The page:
Teasles look like cone-shaped thistles, about four inches long, surrounded by cup-shaped bracts and poised on long straight stems that can reach nearly eight feet tall.[i] In bloom, their tiny flowers, which open in a band around the middle and then radiate out towards top and bottom, are a light purple or lilac in color, but afterwards they dry into bold, exclamatory rods of prickles. Two species in the genus Dipsacus are most common in England: the common teasle, D. sylvestris which grows wild, and D. fullonum or Fuller’s teasle, which was domesticated and grown for use as combs or cards in raising the nap on woolen fabric, making it feel softer, more like cotton flannel (Rendall 201; Watts 378). By the twentieth century, the industrial use of teasles became too expensive and they stopped being grown commercially.[ii]
Being something of a weed, albeit a useful one, teasle seldom appears in literature, although the few citations I can locate were all potentially familiar to Woolf. Milton makes a somewhat disparaging reference to women whose “cheeks of sorry grain will serve to ply/ The sampler, and to teize the huswifes wooll” in Comus (ll. 75-1), a poem Woolf used in her first novel, The Voyage Out. In his compendium of references to Wild Flowers in [British] Literature, Rendall notes that in The Garden of Cyrus Sir Thomas Browne described teasle as “stemmed with flowers of the royall colour” (Rendall 202); in Night and Day, Ralph Denham reveals that he knows passages of Browne “nearly by heart (75), and in her 1923 review of a new edition of Browne’s Religio Medici, Urn Burial and The Garden of Cyrus, Woolf remarks that she knows the seventeenth-century writer’s work well enough to notice the “very occasional misprint” (E3 368).[iii] Rendall also praises the “good description” of a teasle on the Southern Downs in Richard Jefferies’ Wild Life in a Southern Country (Rendall 201). Jefferies was one of Woolf’s favorite nature writers; in an October 1927 letter to her nephew Julian about his recent poetry, she pairs Jeffries with W. H. Hudson as suggested models for careful observation and selection of natural detail (L3 432). Jeffreries’ detailed portrait of the plant includes information on how water can gather in the lower bracts “for several days after a shower, and is fatal to numbers of insects which climb up the stalk or alight on the leaves and fall in” (Jefferies 126) -- a situation which led to an on-going controversy, ignited by Charles Darwin’s son Francis, as to whether the teasle can be classified as carnivorous.[iv] In her Victorian Language of Flowers, Kate Greenaway designates the meaning of the teasle (and also the “Fuller’s Thistle”) as “Misanthropy,” probably a nod to the prickly quality of the dried flower rather than to its feeding habits when in bloom (40).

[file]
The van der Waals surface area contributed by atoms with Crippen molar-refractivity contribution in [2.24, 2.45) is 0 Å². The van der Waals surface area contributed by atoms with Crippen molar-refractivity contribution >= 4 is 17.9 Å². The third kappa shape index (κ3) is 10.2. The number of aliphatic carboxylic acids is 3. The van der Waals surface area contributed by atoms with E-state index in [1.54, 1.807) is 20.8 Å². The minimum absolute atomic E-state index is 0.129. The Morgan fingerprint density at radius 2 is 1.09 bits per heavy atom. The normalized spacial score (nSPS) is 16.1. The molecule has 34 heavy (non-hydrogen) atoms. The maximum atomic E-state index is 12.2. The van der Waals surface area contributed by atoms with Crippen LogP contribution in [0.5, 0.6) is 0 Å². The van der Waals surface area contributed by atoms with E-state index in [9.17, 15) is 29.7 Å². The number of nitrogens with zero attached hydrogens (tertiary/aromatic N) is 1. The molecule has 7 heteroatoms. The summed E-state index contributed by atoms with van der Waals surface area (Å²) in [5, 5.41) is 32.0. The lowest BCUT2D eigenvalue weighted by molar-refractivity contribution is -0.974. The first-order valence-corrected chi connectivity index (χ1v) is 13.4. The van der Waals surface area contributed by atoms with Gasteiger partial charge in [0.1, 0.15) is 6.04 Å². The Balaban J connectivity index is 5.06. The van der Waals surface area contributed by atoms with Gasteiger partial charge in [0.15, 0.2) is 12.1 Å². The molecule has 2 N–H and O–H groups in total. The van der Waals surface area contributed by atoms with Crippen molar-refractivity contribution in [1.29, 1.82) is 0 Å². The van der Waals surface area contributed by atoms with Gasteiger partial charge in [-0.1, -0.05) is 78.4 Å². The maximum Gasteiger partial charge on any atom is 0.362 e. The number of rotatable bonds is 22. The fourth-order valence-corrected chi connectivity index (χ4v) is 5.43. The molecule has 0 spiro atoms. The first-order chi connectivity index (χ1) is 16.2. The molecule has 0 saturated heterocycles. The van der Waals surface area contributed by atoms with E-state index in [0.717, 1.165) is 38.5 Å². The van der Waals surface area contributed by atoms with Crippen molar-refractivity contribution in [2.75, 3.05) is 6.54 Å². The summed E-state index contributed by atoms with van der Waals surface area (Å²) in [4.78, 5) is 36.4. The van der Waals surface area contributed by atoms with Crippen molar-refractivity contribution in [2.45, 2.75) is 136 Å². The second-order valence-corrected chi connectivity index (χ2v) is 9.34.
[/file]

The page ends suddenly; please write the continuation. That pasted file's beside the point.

Woolf’s own references to teasles seem based more in natural than literary history. They appear in only one work, Jacob’s Room, as is often typical of her flower nods, in a trio of images, one of many spiky, purple plants made up of tiny composite blossoms which march through the novel as an ironic elegiac pastoral threnody.[v] First sighted by Jacob near Scarbourgh in “a hollow. . . beneath a ruin,” like Jeffries’ teasels located in a Sussex ditch (Jefferies 126), Woolf’s teasles are always associated with insects, in this first case with butterflies: commas and a white admiral (JR 22). Two chapters later, the teasles reappear near Mrs. Pascoe’s garden in Cornwall where a bee “having sucked its fill of honey” visits a teasel, presumably for a sip of water, followed by a newly emerged peacock butterfly which spreads the “blue and chocolate down on its wings” as it rests atop the sturdy flower (JR 53). The bee makes “a straight line to Mrs. Pascoe’s patch,” directing the gaze of some passing tourists to the picturesque old woman in a “print dress and white apron,” -- linking Milton’s housewife with Sir Thomas Browne’s purple standard and Jeffries’ insect-eating water source
[ii] For a history of the teasle’s use in the fabric industry see the article “Our Prickly Relationship with the Teasle” by Jacqueline Stuhmiller, The Land Steward, Spring 2012 (a quarterly publication by the Finger Lakes Land Trust):
Accessed April 24, 2022.
[iii] See Benjamin Hagen’s review of scholarship on Woolf and Browne in his essay “Sir Thomas Browne and the Reading of Remains in Orlando,” pp. 175-185 in Högberg, Elsa and Bromley, Amy, eds, Sentencing Orlando: Virginia Woolf and the Morphology of the Modernist Sentence. Edinburgh, Scotland: Edinburgh University Press; 2018.
[v] See my essay on purple flowers in Jacob’s Room, “Floral Versions of the Pastoral in Jacob’s Room,” available on-line for those who cannot access the Brazilian anthology in which it was published: https://www.academia.edu/70078738/_Floral_Versions_of_the_Pastoral_in_Jacob_s_Room
Accessed April 28, 2022.